January 19, 2010

THE BIG SLEEPER:

Robert B. Parker left a mark on the detective novel: The writer, who died Monday, wrote more than 60 books in a variety of styles. But Spenser, his Korean War veteran detective, influenced the genre. (Sarah Weinman, January 20, 2010, LA Times)

Robert B. Parker, who died Monday in his Cambridge, Mass., home at age 77, spent his final moments doing exactly what he'd done for almost four decades: sitting at his desk, working on his next novel. He didn't concern himself with looking back. Instead, he wrote, and in the process irrevocably altered American detective fiction, forging a link between classic depictions and more contemporary approaches to the form.

Parker produced more than five dozen books in a variety of styles, including westerns, historical fiction, a marriage memoir and a nonfiction account of horse racing. But the bulk of his writing revolves around Spenser, the one-named, Korean War vet detective first introduced in "The Godwulf Manuscript" (1973).

That novel, which Parker wrote two years after publishing his Boston University doctoral thesis on the violent heroes of Dashiell Hammett, Raymond Chandler and Ross Macdonald, is a clear pastiche of those authors' works. Parker's biggest debt, though, was to Chandler, whose detective, Philip Marlowe, inspired Spenser's poet-inflected surname, his noble quest for justice and his desire to save women from miscreants.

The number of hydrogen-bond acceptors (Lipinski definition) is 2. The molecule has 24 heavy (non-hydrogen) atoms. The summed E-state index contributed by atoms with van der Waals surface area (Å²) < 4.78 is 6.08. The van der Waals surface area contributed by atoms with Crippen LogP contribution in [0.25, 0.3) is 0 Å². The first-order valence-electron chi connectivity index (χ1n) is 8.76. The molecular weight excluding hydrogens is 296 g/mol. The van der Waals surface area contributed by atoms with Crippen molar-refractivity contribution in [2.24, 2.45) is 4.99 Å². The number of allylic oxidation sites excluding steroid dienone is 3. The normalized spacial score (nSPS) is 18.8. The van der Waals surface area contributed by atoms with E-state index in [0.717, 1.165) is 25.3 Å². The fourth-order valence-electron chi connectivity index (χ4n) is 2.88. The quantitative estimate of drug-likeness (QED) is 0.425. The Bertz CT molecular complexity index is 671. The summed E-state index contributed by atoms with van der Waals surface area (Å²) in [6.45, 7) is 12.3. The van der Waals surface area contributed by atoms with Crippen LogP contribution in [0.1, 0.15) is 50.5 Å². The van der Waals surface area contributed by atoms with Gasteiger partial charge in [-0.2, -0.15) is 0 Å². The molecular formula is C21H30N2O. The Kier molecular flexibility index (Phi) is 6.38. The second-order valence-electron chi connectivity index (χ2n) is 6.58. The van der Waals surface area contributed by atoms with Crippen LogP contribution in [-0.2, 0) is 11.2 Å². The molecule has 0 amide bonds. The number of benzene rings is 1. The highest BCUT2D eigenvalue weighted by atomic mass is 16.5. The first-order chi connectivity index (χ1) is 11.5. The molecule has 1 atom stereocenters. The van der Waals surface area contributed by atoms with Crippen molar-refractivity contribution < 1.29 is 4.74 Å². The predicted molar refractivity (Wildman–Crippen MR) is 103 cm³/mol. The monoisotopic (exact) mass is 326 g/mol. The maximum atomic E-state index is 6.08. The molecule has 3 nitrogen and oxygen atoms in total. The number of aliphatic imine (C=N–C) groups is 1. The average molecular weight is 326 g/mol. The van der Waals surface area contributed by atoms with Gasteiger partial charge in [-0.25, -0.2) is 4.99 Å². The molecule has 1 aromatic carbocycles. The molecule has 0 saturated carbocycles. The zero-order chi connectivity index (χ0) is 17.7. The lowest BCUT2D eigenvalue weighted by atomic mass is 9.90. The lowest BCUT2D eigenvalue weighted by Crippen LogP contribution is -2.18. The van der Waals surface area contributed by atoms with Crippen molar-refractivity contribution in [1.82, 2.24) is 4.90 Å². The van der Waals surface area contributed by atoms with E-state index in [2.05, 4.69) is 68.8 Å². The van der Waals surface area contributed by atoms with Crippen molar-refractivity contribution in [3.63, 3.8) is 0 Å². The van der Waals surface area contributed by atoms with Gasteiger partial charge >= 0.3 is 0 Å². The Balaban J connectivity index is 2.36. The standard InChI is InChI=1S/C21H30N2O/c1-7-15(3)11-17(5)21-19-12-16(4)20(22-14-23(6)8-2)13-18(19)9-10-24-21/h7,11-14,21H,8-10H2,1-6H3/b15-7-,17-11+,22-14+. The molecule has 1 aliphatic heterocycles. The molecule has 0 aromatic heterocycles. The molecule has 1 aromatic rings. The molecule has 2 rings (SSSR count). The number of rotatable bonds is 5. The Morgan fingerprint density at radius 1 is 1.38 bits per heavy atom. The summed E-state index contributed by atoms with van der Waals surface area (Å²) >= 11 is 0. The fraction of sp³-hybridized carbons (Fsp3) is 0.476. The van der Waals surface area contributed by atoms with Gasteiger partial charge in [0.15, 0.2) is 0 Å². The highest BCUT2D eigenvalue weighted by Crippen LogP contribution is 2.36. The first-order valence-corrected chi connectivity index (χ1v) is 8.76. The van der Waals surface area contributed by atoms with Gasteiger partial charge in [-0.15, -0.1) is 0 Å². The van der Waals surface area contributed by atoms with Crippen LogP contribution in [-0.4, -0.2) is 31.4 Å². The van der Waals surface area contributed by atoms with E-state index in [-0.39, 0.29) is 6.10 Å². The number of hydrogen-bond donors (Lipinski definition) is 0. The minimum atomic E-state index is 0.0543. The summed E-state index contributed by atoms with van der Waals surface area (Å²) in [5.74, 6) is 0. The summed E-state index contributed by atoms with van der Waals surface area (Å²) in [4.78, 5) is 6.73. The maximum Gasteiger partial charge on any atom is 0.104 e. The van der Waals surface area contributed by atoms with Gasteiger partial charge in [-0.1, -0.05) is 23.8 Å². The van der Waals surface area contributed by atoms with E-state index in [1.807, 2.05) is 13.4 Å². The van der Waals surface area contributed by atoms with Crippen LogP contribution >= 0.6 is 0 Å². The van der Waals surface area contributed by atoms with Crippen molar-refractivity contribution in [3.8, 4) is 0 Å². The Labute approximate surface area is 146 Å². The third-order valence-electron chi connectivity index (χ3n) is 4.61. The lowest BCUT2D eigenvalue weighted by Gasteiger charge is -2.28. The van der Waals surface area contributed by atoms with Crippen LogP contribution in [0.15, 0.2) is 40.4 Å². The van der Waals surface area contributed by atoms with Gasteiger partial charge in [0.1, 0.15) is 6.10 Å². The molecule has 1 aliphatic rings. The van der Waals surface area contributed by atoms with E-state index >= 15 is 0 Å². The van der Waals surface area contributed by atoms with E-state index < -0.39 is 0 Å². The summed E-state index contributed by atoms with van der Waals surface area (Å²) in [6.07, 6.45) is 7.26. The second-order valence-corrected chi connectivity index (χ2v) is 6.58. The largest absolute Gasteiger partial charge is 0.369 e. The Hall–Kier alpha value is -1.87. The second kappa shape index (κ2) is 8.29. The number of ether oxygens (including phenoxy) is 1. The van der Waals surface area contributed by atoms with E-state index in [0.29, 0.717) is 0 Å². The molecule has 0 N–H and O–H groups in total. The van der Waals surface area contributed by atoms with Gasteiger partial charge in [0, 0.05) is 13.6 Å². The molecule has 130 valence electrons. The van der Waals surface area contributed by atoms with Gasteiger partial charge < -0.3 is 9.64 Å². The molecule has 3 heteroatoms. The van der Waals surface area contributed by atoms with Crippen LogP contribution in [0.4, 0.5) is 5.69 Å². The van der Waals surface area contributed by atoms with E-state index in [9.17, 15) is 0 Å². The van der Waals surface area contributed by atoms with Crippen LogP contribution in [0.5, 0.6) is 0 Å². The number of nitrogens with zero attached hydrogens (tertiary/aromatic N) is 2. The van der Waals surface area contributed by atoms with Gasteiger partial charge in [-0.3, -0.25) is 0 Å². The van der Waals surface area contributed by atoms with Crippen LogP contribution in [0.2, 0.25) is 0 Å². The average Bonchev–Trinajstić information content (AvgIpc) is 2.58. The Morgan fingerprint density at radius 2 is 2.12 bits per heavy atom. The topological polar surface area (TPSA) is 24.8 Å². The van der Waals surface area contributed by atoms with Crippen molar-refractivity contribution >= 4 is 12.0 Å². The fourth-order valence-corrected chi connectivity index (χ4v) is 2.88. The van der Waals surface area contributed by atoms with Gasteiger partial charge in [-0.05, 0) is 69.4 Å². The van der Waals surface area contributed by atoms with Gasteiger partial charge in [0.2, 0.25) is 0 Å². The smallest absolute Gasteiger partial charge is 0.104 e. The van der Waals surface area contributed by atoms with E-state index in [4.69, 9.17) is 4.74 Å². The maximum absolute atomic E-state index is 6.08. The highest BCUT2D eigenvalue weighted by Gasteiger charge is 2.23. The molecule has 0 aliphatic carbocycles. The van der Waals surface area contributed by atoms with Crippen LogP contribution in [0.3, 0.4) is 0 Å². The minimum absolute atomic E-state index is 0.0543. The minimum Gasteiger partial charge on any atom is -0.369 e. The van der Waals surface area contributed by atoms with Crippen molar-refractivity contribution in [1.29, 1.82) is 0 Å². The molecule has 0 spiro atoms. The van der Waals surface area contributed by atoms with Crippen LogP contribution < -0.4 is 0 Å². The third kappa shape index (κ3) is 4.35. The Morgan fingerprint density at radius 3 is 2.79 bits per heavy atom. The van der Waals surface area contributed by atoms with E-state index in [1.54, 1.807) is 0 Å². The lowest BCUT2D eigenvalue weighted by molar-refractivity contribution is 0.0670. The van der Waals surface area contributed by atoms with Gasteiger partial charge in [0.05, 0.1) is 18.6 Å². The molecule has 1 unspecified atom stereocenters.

The Chandler connection ran so deep that Parker completed the unfinished Marlowe manuscript "Poodle Springs" in 1989 and a year later published "Perchance to Dream," a sequel to "The Big Sleep."


He only rarely fulfilled the early promise, most significantly in A Savage Place.

MORE:
In appreciation of Robert B. Parker, creator of "Spenser for Hire":Robert B. Parker, prolific and beloved writer of detective fiction, died at his home in Cambridge, Mass. (Marjorie Kehe, January 19, 2010, CS Monitor)

Parker himself started life as an academic. He wrote a PhD thesis on detective fiction and worked as a college professor before he discovered his true vocation as a novelist.

Two more of his books, "Split Image" and "Blue-Eyed Devil," are scheduled for publication this year. But last year's release, "The Professional," will now be the final word on Spenser.

Fittingly perhaps, Parker, who spent so much of his life shaping books, is reported to have died sitting at his desk in his study in Cambridge, Mass.

Posted by Orrin Judd at January 19, 2010 7:27 PM
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